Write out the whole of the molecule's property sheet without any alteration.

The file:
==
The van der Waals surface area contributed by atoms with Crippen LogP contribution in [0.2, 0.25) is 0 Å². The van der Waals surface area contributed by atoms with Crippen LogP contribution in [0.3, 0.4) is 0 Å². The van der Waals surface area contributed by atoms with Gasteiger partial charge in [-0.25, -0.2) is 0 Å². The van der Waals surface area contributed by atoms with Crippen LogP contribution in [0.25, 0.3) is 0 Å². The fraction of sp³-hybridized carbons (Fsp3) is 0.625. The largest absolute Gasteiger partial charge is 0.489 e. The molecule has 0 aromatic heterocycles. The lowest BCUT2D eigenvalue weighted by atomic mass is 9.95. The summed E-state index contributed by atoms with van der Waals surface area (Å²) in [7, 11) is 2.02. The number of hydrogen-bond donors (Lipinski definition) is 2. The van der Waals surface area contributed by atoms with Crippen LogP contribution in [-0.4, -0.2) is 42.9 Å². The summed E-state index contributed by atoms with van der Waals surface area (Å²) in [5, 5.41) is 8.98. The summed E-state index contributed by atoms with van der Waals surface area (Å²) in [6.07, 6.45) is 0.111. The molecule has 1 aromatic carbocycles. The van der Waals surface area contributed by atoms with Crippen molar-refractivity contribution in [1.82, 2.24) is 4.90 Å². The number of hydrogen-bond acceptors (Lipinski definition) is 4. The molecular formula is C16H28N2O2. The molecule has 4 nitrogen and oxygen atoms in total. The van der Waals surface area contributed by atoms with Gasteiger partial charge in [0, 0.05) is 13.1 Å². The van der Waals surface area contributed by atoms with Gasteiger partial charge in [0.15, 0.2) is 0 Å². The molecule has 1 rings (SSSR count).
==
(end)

The van der Waals surface area contributed by atoms with Crippen LogP contribution in [0.2, 0.25) is 0 Å². The van der Waals surface area contributed by atoms with Crippen LogP contribution in [0.3, 0.4) is 0 Å². The van der Waals surface area contributed by atoms with Gasteiger partial charge in [-0.25, -0.2) is 0 Å². The van der Waals surface area contributed by atoms with Crippen LogP contribution in [0.25, 0.3) is 0 Å². The fraction of sp³-hybridized carbons (Fsp3) is 0.625. The largest absolute Gasteiger partial charge is 0.489 e. The molecule has 0 aromatic heterocycles. The lowest BCUT2D eigenvalue weighted by atomic mass is 9.95. The summed E-state index contributed by atoms with van der Waals surface area (Å²) in [7, 11) is 2.02. The number of hydrogen-bond donors (Lipinski definition) is 2. The van der Waals surface area contributed by atoms with Crippen LogP contribution in [-0.4, -0.2) is 42.9 Å². The summed E-state index contributed by atoms with van der Waals surface area (Å²) in [5, 5.41) is 8.98. The summed E-state index contributed by atoms with van der Waals surface area (Å²) in [6.07, 6.45) is 0.111. The molecule has 1 aromatic carbocycles. The van der Waals surface area contributed by atoms with Crippen molar-refractivity contribution in [1.82, 2.24) is 4.90 Å². The number of hydrogen-bond acceptors (Lipinski definition) is 4. The molecular formula is C16H28N2O2. The molecule has 4 nitrogen and oxygen atoms in total. The van der Waals surface area contributed by atoms with Gasteiger partial charge in [0, 0.05) is 13.1 Å². The van der Waals surface area contributed by atoms with Gasteiger partial charge in [0.15, 0.2) is 0 Å². The molecule has 1 rings (SSSR count).